Until one senior manager decided to break the pattern.  She made it clear that she did not expect us to be part of the ‘Sunday afternoon club’ and we agreed a time in the mornings that would be acceptable to start calling each other – rather than the contest to see who could be on tap the earliest.  What a difference it made to our capacity to deal with the day-to-day stresses,  our well-being and morale.  The ‘footprint of the leader’…….

So this seems  a great time of year to reflect on whether you are ‘always on’ and whether you expect the same of your team.  To take some time out, get off the hamster wheel and ask yourself what’s most important – it might be your family, friends, your own health……   Give yourself – and your team – a well deserved break.

I wish you a peaceful and joyous Christmas and New year – whatever your religion or none.

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What’s in the box? metaphors and imagery to solve your problems and get motivated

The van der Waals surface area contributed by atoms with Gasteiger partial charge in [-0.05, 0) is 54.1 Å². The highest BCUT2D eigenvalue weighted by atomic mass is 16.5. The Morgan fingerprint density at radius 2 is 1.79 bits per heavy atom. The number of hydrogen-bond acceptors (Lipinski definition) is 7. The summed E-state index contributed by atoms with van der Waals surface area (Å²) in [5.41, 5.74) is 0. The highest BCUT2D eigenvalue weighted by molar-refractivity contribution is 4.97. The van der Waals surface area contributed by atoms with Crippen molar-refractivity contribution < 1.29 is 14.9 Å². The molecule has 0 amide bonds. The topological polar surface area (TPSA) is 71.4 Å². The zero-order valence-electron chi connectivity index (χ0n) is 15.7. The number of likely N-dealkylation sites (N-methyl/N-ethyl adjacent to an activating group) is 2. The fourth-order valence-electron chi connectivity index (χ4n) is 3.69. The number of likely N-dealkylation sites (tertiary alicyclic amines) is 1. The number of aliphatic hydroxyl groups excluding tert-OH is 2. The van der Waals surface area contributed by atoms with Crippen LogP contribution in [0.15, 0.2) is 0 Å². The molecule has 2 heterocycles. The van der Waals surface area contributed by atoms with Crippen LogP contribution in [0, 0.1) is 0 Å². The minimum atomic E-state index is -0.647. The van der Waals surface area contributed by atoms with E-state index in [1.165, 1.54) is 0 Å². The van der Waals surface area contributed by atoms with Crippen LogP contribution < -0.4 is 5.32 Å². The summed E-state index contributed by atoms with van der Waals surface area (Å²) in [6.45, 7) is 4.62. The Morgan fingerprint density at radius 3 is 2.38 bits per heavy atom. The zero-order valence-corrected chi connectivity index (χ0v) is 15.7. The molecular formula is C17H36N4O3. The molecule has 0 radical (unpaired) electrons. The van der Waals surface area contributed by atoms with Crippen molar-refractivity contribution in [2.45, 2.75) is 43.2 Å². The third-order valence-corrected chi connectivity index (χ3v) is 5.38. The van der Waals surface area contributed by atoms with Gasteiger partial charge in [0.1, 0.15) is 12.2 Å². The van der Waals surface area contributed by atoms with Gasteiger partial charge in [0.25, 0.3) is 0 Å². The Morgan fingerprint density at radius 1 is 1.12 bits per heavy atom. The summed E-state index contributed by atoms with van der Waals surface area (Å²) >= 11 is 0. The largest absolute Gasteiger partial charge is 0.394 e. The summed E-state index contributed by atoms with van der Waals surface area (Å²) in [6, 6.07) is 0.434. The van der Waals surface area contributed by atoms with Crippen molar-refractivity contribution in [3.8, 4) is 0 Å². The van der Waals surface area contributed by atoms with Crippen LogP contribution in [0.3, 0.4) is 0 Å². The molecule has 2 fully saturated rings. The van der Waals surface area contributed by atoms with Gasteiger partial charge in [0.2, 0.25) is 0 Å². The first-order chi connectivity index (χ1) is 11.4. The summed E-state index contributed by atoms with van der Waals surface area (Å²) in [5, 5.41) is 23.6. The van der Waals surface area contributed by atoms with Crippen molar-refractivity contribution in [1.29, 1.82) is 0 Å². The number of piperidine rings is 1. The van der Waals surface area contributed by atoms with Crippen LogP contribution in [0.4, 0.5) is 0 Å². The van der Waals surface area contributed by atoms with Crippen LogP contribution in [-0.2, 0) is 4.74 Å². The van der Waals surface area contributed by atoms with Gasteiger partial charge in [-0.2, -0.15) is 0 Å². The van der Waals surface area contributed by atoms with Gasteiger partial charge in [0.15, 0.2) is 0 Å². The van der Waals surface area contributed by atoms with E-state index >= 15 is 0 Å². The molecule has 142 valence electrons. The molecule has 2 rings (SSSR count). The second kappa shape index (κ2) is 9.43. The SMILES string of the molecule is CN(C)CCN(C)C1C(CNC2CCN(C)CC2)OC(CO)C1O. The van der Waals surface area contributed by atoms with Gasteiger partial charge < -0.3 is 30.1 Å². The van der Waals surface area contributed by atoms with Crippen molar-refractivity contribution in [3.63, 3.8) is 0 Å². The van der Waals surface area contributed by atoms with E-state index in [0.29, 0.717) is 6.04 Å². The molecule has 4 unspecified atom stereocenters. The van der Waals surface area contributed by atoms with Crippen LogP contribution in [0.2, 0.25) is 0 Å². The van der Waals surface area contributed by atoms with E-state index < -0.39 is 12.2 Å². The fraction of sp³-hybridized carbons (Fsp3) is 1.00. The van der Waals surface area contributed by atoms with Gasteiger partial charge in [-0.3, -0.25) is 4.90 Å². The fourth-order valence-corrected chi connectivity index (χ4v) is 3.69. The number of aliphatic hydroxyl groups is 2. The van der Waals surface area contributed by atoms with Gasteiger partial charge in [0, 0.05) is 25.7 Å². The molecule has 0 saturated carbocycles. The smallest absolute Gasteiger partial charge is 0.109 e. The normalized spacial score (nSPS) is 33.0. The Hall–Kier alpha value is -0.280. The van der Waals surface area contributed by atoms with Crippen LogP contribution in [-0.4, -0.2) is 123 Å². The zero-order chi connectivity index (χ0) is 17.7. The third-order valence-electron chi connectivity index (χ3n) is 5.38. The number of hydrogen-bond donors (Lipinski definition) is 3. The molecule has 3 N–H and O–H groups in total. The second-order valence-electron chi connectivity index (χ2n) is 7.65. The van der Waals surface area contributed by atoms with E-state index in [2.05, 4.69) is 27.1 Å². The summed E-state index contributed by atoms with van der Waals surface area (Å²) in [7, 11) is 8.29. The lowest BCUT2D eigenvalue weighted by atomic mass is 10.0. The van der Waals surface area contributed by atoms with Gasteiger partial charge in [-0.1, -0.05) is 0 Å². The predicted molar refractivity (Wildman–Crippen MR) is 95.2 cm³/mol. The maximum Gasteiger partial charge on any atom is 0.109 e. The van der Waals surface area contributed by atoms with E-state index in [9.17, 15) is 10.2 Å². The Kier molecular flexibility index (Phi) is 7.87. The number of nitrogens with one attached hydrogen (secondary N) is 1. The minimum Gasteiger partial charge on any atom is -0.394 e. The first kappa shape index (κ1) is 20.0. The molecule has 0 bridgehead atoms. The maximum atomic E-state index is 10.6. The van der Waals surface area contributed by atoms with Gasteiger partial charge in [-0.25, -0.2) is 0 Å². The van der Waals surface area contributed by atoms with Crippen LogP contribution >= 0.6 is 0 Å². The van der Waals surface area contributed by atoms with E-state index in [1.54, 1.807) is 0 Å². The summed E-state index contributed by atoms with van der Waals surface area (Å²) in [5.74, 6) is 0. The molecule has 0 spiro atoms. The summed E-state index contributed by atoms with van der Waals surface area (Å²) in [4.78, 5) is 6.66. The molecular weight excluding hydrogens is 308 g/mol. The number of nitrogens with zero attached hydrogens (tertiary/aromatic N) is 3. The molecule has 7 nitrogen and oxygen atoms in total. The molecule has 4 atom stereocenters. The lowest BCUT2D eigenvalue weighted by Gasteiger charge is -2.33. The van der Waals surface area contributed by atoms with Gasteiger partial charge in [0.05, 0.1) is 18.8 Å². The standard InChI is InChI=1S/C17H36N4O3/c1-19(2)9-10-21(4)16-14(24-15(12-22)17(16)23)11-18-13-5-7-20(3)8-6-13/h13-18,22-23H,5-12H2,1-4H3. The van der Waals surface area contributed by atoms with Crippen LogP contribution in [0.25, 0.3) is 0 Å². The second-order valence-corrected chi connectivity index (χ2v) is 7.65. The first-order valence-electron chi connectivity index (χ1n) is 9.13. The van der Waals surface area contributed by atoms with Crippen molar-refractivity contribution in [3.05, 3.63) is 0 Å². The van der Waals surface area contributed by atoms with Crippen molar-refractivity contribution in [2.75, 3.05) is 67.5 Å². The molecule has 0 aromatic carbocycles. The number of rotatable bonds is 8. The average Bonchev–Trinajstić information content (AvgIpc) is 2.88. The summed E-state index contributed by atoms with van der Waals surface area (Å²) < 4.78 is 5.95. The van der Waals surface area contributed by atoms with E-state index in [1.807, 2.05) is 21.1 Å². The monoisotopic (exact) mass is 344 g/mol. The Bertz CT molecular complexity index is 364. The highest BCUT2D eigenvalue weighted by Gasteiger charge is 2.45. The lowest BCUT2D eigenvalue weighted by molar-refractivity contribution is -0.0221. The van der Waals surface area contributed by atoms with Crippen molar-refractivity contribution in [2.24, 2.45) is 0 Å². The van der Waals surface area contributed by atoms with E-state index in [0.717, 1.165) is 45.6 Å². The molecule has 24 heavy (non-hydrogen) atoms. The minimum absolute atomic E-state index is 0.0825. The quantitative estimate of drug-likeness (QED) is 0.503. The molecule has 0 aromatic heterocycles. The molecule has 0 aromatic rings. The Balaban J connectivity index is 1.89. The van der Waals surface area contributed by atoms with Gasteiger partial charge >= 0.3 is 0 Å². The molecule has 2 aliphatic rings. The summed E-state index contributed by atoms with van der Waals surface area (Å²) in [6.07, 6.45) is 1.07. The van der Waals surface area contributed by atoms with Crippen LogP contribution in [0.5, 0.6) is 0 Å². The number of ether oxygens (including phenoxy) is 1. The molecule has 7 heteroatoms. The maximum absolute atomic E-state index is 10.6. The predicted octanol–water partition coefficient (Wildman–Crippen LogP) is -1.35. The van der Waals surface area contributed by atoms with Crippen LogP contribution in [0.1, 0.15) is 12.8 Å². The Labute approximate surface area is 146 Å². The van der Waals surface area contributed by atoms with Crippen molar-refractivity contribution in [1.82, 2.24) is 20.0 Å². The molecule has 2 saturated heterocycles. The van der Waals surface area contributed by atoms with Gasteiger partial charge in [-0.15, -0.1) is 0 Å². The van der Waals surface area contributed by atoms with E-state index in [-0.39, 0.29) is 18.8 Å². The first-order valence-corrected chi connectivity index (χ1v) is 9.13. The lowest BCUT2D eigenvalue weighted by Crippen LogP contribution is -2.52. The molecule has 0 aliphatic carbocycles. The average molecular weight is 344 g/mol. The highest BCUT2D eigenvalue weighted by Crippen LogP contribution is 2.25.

December 5, 2011 Leave a comment

“It’s as if there’s a box and I’m afraid to open it because I don’t know what’s in there.  And if I look inside there’s all sorts of things, just jumbled up, they’re all wrapped up and I don’t know what any of them are.”

“How would you like that box to be?”

“I’d like it to be…..….like a filing box, like one of those card indexes  – everything neat and tidy so I can see exactly what needs to be done and when.  Phew, that would be such a relief!”

“And what do you need to do to get that filing box organized?”

“Hmmm – I just need to sit down with the box, unwrap all the ‘gifts’ and go through them all…in fact it won’t take me long ….…I just need to decide to sit down and do it…….yes I could do that, I could do it today in fact, I’ve got an hour later on!”

This is the power of metaphor to solve problems – and far more interesting and engaging than ‘how do I organise my in-tray??’

BarriersBarriers – what are they like?  Like a huge brick wall that you can PUNCH a big hole in?  like hurdles that you can leap over? Or a pane of glass where you can see everything you want almost in your grasp just the other side.   And then when you step back you realise that in fact it’s not very big and you can just walk round the side of it!

By turning something nebulous and elusive into something tangible it makes it so much easier to deal with, and metaphor is part of what makes us human – don’t just take it from me, watch this video clip of Professor Susan Greenfield: Metaphorical thinking and identity.  Or you can read more in Lakoff and Johnson’s  Metaphors we Live By.

So if you don’t already use metaphors and imagery – why not give it a go?   I’m just scratching the surface here (here I go again!);